The Government of Mozambique has confirmed that a military operation, targeting the Renamo opposition party’s Santunjira base camp in Sofala Province, took place on 21 October.

The situation in Sofala Province remains tense and on 22 October there were reports of armed attacks in the region, including against a vehicle travelling on the EN1 road. Further attacks can’t be ruled out.”

They have had twenty years of peace and now, now, the country starts to develop civil unrest. Will push the run a little further north, maybe as far as Tanzania, and taking in Malawi. Might have to simplify the challenge to reaching the east coast, to give us the freedom to adjust as we go.

Emma’s knees and her route requests

My mother is worrying about Emma’s knees. She hasn’t met Emma but she’s worrying about her knees and threatening to not sponsor us … I promise to allow Emma days off.

Handily, Emma turns up at the climbing wall and we can chat about the route and her knees. I discover I have been wrong about her terrain preferences.

Gravel and sand – yes, tarmac – no more than a few kilometres. She likes up hills but running downhill is bad for her … knees. How am I supposed to get her up a hill and not down? Anna, who’s listening, suggests roller skates. Perhaps we should change the challenge to 3000km uphill, then we can justify putting her on a sledge to go down.

Emma: “Can we include Kilimanjaro? I quite fancy running up Kilimanjaro.”

Me: “Are you serious?”

Emma: “Yeah”

Me: “Ok, I’ll have a look”.

Fortunately, Kili is north of northern Tanzania, I estimate an extra 1000k detour and Emma agrees to go some other time. Phew!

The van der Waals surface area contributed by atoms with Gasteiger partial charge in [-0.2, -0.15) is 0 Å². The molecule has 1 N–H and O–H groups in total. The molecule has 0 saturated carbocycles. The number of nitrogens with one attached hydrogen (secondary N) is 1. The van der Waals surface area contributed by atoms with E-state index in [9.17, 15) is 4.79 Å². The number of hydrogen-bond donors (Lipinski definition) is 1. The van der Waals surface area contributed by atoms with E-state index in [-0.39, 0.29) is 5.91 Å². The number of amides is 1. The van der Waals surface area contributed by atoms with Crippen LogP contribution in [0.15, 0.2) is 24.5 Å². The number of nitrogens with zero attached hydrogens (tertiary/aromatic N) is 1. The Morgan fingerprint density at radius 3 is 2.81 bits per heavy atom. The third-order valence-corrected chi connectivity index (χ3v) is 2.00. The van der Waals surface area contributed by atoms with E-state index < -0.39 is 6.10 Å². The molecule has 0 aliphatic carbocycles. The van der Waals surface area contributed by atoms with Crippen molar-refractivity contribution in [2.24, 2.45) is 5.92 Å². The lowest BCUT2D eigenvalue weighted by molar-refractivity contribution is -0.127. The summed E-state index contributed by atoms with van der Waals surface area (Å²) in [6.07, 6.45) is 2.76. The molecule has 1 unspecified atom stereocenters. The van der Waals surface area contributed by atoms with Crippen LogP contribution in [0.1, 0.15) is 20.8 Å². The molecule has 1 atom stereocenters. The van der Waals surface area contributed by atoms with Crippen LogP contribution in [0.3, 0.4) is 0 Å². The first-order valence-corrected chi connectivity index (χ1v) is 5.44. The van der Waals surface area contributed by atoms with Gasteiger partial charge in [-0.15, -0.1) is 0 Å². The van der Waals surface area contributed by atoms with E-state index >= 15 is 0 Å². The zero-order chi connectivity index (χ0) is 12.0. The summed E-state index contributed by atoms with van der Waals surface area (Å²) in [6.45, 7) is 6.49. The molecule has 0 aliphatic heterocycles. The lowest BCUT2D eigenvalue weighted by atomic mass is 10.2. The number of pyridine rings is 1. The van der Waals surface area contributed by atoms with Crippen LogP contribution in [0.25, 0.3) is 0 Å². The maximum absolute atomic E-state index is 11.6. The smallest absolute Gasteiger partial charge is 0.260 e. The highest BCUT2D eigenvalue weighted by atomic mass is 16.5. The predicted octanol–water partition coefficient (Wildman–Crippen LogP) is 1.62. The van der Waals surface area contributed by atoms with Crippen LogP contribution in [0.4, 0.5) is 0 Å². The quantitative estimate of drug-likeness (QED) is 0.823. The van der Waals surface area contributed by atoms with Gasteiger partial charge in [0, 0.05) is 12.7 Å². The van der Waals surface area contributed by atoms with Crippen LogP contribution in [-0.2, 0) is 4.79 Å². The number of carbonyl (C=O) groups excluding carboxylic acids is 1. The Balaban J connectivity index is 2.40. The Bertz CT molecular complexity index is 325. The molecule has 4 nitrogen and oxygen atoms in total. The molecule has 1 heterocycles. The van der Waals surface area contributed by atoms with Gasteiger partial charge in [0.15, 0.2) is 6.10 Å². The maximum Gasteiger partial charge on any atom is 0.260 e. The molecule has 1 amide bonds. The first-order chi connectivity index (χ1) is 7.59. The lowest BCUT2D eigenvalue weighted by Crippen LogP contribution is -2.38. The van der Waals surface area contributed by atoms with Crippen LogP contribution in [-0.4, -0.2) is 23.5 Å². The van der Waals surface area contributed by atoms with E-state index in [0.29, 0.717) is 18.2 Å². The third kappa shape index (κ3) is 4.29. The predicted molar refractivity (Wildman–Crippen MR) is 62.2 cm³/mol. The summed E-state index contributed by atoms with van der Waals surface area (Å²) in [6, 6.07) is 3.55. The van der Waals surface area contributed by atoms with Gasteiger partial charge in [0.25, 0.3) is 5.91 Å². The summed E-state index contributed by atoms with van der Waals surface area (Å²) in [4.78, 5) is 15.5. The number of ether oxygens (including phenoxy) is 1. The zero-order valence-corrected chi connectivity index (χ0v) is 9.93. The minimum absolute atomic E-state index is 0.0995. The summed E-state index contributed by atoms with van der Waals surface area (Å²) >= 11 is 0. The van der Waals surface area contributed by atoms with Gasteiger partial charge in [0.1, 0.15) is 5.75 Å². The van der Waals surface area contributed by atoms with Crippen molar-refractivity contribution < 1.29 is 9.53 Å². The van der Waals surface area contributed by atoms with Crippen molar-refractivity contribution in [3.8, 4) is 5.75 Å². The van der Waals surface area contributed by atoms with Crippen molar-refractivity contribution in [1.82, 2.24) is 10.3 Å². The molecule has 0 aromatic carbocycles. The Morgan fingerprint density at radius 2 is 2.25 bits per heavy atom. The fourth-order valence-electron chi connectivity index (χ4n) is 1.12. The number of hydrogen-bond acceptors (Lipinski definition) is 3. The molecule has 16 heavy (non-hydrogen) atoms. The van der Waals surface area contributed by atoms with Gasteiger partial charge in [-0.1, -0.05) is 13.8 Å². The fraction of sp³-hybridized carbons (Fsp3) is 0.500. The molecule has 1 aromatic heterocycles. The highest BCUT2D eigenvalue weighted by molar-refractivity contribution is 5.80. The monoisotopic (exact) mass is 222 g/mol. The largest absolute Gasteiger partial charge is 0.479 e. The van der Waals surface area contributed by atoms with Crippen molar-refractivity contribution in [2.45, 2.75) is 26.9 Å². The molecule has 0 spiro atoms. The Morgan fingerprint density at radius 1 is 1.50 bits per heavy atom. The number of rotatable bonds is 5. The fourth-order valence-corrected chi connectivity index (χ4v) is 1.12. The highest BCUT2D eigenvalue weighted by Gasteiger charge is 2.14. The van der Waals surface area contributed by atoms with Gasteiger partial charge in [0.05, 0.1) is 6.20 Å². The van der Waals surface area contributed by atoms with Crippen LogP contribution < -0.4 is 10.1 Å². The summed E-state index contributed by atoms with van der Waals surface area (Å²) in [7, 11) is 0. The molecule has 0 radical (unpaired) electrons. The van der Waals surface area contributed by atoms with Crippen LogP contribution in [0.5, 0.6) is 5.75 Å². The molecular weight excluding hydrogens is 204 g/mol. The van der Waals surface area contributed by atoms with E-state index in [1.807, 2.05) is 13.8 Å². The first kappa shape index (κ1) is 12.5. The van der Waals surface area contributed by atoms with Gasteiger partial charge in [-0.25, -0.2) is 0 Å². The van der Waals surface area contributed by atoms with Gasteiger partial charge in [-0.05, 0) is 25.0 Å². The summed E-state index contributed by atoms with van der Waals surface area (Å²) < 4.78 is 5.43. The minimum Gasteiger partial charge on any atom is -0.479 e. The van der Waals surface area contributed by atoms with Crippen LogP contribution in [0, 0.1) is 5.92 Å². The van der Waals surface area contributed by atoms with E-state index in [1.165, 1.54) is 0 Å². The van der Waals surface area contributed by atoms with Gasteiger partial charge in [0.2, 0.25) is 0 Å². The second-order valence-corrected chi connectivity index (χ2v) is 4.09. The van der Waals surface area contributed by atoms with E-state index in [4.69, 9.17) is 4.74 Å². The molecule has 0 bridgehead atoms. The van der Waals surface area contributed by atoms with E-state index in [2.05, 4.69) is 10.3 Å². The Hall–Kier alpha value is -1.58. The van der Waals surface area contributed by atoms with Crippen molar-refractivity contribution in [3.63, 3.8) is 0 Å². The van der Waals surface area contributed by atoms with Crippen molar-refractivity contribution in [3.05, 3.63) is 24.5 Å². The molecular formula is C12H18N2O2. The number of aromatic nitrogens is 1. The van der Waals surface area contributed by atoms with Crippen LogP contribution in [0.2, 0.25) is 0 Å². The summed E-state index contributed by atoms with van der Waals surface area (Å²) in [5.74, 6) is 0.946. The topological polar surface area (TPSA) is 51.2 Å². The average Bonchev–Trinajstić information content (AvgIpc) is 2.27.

Maps B

I’ve lost Zimbabwe again. I found it at 8.30pm and now it’s lost at 11pm. Rustling through layers of maps, it’s under Botswana. All the maps laid out end-to-end do not fit in the house. I am looking for a route that is comfy underfoot and flatish. There are snippets of information about road surfaces on Trip advisor and in Traversa, which I am now rereading as a guide for runners, highlighting words like ’gravel’.

According to the Lonely Planet guide there is a tempting ‘unexplored’ area in Eastern Botswana. It is more direct but few roads, which leaves us, potentially, a little stuck.

Maps A

Maps, I’m deep in maps (literally, they take up all the space and have to go on top of each other), and I’m worrying about political unrest, bad roads, dangerous animals and mines. Should we go north through the Caprivi strip or cut south beneath the Okavango delta? South means cutting across the top of the Kalahari Desert, through the middle of Zimbabwe and into Mozambique, onto the road which carries a warning from the Foreign Office. Alternatively, we could go through the Caprivi Strip. Hopefully, the bandits have disbanded and the lions will be well fed or very sleepy. But what happens when we reach northern Mozambique? How good are the little roads through the mountains? Is there still a risk of mines?

The route options are pinging back and forth. I call the Mozambique High Commission and email the Namibian Embassy and the Foreign Office.